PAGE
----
Home   News   Article

Festive flashback to Ross-shire in days gone by


By Philip Murray

Get the Ross-shire Journal sent to your inbox every week and swipe through an exact replica of the day's newspaper



Loch Droma. Wester Ross was hit by heavy snow in December 1981. Picture: Philip Murray.
Loch Droma. Wester Ross was hit by heavy snow in December 1981. Picture: Philip Murray.

HEAVY snows, festive letters to Santa from across the Highlands, and continued excitement over the first modern Nessie sightings – reporter Philip Murray has looked at the archives to see what was making headlines in decades past.

1981

HEAVY SNOW IN WEST:

As the Inverness area became colder and colder, certain parts of Wester Ross and Lochaber received the full weight of the snow falls which presumably had to come.

More than seven inches fell in the Achnasheen and Ullapool areas of Wester Ross and, between Fort Augustus and Fort William, almost four inches fell within one hour during the afternoon.

But with snow clearing teams in constant action, the only road reported blocked last night was near Tongue in Sutherland and that was only because a car driver had got into difficulties and abandoned his vehicle.

We are informed one of the gang thrust his hand into the pocket of a poor man, and extracted the only half-a crown it contained. One of these parties has been frequently seen in Dingwall - Report from 1844

1958

OVER 600 LETTERS TO SANTA AT CAFÉ:

Once again hundreds of letters to Santa Claus have arrived in the post box in the Fairyland Café, in the Playhouse Cinema, Inverness, and Santa, with the help of Mr Nairn, cinema manager, and a few of his assistants, have answered the letters, and assured many children that there is a Santa Claus.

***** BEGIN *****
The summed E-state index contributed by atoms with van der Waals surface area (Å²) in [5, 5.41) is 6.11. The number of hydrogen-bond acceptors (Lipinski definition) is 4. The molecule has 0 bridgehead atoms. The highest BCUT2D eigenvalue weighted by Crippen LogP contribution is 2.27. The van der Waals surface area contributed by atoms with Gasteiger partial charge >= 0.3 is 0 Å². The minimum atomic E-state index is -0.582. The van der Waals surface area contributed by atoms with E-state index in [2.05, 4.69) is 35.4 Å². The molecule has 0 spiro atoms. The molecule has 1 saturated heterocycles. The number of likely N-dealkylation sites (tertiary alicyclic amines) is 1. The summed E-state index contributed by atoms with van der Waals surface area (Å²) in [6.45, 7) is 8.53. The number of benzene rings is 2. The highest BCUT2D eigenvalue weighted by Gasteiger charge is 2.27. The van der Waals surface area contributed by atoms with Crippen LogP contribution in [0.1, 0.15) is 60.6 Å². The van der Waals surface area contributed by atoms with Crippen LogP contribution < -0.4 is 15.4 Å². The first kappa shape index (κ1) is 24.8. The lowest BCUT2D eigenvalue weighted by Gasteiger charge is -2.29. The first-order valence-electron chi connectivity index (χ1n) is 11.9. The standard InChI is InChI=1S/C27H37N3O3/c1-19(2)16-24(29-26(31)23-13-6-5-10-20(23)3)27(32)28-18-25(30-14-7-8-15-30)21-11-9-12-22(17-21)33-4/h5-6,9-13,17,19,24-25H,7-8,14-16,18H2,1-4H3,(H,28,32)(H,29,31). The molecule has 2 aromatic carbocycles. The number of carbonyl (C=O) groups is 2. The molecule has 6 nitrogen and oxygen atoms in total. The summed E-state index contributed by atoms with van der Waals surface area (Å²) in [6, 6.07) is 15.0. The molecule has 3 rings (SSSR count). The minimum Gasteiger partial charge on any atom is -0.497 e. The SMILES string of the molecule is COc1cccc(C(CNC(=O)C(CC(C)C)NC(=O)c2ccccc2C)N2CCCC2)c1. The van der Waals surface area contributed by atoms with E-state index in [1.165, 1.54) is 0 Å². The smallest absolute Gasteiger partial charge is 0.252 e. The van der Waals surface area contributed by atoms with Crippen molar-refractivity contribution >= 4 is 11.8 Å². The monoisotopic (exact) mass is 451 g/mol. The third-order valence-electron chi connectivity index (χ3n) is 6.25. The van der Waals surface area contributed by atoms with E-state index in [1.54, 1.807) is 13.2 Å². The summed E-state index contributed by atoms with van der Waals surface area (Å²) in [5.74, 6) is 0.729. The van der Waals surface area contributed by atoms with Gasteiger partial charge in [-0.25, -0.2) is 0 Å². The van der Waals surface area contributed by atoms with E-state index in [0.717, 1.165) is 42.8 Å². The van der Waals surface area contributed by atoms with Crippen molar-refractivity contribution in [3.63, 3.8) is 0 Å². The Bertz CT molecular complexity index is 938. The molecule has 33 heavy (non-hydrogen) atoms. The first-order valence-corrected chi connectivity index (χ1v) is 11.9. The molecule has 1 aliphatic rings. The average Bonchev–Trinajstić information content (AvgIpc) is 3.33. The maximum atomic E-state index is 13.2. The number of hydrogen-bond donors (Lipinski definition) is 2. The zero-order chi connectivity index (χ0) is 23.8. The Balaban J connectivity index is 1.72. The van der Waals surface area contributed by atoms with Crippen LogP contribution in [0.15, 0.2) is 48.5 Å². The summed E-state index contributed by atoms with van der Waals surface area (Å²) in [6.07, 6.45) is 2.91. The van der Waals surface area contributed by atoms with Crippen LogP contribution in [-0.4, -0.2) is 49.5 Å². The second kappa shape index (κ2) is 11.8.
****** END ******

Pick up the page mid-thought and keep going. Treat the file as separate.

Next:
This year, over 600 letters have been received, from as far north as the Orkneys, and as far south as Fife, and requests vary from guitars to hula hoops.

1933

LOCH NESS ‘MONSTER’: Still Exciting Curiosity of the World:

The Loch Ness monster continues to excite curiosity far beyond the confines of Inverness-shire. In many Continental countries it is the subject of articles in the Press, and we have received cuttings from German newspapers which reveal that the monster’s appearances and its identity are being widely discussed.

Among the arrivals at Inverness yesterday was the London editor of the famous French newspaper Le Matin, who stated that in France a lively interest is being taken in the mysterious creature which has been seen so often in Loch Ness.

1858

JUVENILE TEETOTALISM:

A total abstinence institution has been for some time in operation in Dingwall at which instruction in vocal and instrumental music is given. About 150 young people congregate every fortnight. It is hoped an undertaking so praiseworthy will receive support.

1844

SUSPICIOUS CHARACTERS:

We learn there are at present several young and able-bodied fellows traversing different parts of Ross-shire, under pretext of buying hare and rabbit skins, and when practicable, offering some commonality in exchange. Their appearance is calculated to excite suspicion as to their intentions. We are informed one of the gang thrust his hand into the pocket of a poor man, and extracted the only half-a crown it contained. One of these parties has been frequently seen in Dingwall.


Do you want to respond to this article? If so, click here to submit your thoughts and they may be published in print.


Get a digital copy of the Ross-shire Journal delivered straight to your inbox every week allowing you to swipe through an exact replica of the day's newspaper - it looks just like it does in print!

SUBSCRIBE NOW


This site uses cookies. By continuing to browse the site you are agreeing to our use of cookies - Learn More